Ever notice how often the "next big thing" turns into nothing more than a big disappointment?
Investors are at their most vulnerable when they buy into hype. It can be a particular hot stock like Enron or Groupon, or a trendy sector like the 1990s' dot-com stocks that captures Wall Street's imagination. In either case the financial market pattern is familiar. A catchy story accompanied by a decent run of stock market performance attracts attention, and eager investors start bidding the price up. That success attracts more investors and leads to higher price gains.
Meanwhile, the Wall Street hype machine shifts into top gear. Media pundits on investment shows don't attract viewers by urging caution and common sense; instead, they try to outdo each other with explanations of why the latest investment craze could reach ever greater heights. Too often, the hype reaches a point where the company can't possibly live up to expectations. Also, at their peak popularity the prices of these stocks reach levels where the company would have to achieve unprecedented success for earnings to ever support what investors are paying.
Then comes a disappointing earnings report. It might be dismissed as a temporary blip, but then the next quarter's earnings fall short of expectations as well. Stories start to come out about trouble within the organization -- perhaps there's a high-profile departure, or a round of layoffs or word of production glitches. The stock starts to slide, and as more and more investors abandon ship, the decline accelerates.
In the end, as investors count their losses, the hype seems almost surreal. How could anybody have believed it all? Still, it won't be long before there's a new craze and many of those same investors repeat the cycle again.
You can save yourself some painful investment experiences if you learn to shield yourself from investment hype. Here are six ways to protect yourself:
1. Consider the investment hype source
Whether via television, podcasts or e-mail campaigns, people who are actively promoting a stock often have a financial stake in that stock. Small cap stocks, which trade so thinly that generating a little extra attention can result in big price movements, are especially vulnerable to being manipulated by hype.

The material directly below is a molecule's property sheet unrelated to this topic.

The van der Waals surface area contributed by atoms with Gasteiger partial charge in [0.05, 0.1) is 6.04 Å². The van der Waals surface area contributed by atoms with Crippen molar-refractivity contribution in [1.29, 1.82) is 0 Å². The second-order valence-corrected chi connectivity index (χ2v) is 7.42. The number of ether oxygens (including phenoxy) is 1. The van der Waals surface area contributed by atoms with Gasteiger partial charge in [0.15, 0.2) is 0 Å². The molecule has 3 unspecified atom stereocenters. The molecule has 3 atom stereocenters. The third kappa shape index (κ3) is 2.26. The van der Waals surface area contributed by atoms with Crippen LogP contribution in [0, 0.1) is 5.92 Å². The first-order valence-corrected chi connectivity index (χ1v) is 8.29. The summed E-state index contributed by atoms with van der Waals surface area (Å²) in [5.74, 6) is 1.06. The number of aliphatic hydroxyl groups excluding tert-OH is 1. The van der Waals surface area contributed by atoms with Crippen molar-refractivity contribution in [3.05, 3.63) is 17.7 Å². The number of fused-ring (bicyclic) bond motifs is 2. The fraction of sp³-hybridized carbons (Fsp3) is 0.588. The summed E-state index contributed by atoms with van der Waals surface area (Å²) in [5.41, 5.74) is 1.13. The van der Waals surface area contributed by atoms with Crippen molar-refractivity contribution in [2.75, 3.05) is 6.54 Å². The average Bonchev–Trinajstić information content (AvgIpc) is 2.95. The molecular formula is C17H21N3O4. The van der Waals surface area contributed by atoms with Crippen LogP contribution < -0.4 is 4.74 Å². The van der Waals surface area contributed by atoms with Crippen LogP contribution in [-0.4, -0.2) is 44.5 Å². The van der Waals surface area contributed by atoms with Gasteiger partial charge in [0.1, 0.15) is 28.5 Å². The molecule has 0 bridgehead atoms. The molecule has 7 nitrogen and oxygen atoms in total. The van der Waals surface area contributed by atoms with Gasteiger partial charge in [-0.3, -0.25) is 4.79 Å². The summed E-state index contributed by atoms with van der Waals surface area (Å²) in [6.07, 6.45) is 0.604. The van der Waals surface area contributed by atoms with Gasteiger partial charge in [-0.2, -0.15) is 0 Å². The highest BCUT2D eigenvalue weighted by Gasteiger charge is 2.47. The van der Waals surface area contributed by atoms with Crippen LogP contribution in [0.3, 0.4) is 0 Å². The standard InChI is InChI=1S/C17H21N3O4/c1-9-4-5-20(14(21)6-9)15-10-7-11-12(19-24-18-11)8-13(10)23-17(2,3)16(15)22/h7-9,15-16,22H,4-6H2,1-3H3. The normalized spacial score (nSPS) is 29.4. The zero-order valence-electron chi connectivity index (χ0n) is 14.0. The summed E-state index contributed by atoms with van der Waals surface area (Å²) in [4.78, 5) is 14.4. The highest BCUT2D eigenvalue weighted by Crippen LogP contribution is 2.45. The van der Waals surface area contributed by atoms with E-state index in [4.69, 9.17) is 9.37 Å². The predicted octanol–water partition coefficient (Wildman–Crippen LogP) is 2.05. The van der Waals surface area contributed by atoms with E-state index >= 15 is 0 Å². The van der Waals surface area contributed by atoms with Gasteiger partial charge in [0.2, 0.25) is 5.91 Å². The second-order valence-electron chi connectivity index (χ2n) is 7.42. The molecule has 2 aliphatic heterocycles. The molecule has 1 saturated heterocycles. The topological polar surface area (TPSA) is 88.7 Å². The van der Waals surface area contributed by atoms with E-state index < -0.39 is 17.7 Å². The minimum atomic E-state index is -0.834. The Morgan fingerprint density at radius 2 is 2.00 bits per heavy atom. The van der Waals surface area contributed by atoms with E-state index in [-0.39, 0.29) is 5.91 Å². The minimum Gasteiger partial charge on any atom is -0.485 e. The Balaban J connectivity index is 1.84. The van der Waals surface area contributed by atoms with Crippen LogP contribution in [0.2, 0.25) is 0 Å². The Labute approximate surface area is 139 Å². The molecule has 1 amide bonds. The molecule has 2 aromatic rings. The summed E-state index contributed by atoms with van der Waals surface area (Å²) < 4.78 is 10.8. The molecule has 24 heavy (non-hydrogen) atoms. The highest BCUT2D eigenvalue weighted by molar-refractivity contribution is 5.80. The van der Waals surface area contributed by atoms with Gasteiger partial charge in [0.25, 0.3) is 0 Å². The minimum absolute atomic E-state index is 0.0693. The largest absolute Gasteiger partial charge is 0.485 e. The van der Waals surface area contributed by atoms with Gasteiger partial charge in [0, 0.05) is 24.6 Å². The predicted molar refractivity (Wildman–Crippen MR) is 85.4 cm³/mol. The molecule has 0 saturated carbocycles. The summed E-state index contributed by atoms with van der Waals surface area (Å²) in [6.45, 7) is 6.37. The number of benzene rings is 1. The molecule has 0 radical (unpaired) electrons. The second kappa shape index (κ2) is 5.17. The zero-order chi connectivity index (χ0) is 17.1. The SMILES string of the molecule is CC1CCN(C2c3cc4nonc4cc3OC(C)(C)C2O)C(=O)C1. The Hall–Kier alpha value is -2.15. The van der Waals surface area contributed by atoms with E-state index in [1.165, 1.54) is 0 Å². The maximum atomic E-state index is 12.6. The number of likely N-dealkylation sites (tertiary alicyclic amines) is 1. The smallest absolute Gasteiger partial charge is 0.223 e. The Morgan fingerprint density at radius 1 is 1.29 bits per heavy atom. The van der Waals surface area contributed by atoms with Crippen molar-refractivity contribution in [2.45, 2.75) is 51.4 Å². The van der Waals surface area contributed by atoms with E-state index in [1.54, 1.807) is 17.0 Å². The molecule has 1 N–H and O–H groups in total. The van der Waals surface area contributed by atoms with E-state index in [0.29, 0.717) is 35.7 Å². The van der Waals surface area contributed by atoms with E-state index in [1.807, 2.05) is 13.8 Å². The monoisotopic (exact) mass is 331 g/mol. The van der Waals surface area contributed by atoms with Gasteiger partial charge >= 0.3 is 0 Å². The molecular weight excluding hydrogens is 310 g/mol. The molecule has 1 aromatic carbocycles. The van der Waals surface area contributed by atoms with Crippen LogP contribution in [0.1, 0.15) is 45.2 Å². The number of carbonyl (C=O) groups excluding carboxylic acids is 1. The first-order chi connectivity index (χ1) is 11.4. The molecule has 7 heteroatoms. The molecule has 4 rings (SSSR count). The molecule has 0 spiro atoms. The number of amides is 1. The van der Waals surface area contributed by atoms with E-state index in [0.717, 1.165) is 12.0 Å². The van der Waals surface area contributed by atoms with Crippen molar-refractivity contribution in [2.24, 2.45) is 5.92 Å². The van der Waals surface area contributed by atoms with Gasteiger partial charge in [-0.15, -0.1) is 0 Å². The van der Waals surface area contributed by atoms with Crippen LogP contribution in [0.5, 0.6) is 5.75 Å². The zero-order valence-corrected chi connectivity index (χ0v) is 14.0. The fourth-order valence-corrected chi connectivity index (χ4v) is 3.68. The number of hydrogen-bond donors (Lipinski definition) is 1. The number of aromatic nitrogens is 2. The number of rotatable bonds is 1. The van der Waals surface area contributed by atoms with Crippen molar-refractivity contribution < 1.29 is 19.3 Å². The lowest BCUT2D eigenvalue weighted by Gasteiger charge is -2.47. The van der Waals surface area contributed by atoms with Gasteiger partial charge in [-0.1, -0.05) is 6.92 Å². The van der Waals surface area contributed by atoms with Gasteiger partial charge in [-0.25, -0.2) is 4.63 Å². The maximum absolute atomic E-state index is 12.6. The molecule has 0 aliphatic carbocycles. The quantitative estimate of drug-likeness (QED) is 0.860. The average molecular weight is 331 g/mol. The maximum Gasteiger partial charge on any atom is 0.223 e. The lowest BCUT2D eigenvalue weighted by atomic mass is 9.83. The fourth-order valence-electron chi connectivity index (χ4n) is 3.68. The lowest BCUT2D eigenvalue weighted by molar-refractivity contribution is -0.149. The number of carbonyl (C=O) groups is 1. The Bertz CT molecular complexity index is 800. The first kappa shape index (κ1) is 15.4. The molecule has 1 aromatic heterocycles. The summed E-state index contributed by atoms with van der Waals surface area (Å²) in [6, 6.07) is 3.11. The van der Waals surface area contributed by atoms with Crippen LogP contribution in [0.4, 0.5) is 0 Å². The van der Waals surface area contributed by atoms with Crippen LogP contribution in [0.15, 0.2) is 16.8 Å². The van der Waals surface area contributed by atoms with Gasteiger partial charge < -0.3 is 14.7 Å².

Larger stocks are not immune either. Companies with charismatic leaders, like Tesla with Elon Musk, are often buoyed by the optimistic predictions of those leaders. In such cases, it's especially important to pay attention to how well operational performance is tracking those predictions, and to assess the credibility of subsequent predictions accordingly.
2. Separate stock price gains from operational performance
Speaking of operational performance, this is the true measure of success. People tend to associate stock price gains with success, but operational performance -- the ability to consistently deliver sales and produce profits in the company's core business -- is the benchmark of sustainable success.
Consider the example of Groupon. The daily deals company was such a hot property back in 2010 that it turned down a $6 billion buyout offer from Google in favor of launching an IPO the following year. Investors were so eager to get their hands on this trendy stock that upon the IPO's launch the price soared above $25 a share.
Soon after though, reports started to emerge showing that many vendors who used Groupon to promote their products were not renewing their contracts. It seems the types of daily deals that were good enough to generate buzz were a better deal for buyers than for sellers. The stock price soon started to collapse. Today, the company trades for under $4 a share, has negative earnings and is laying off employees.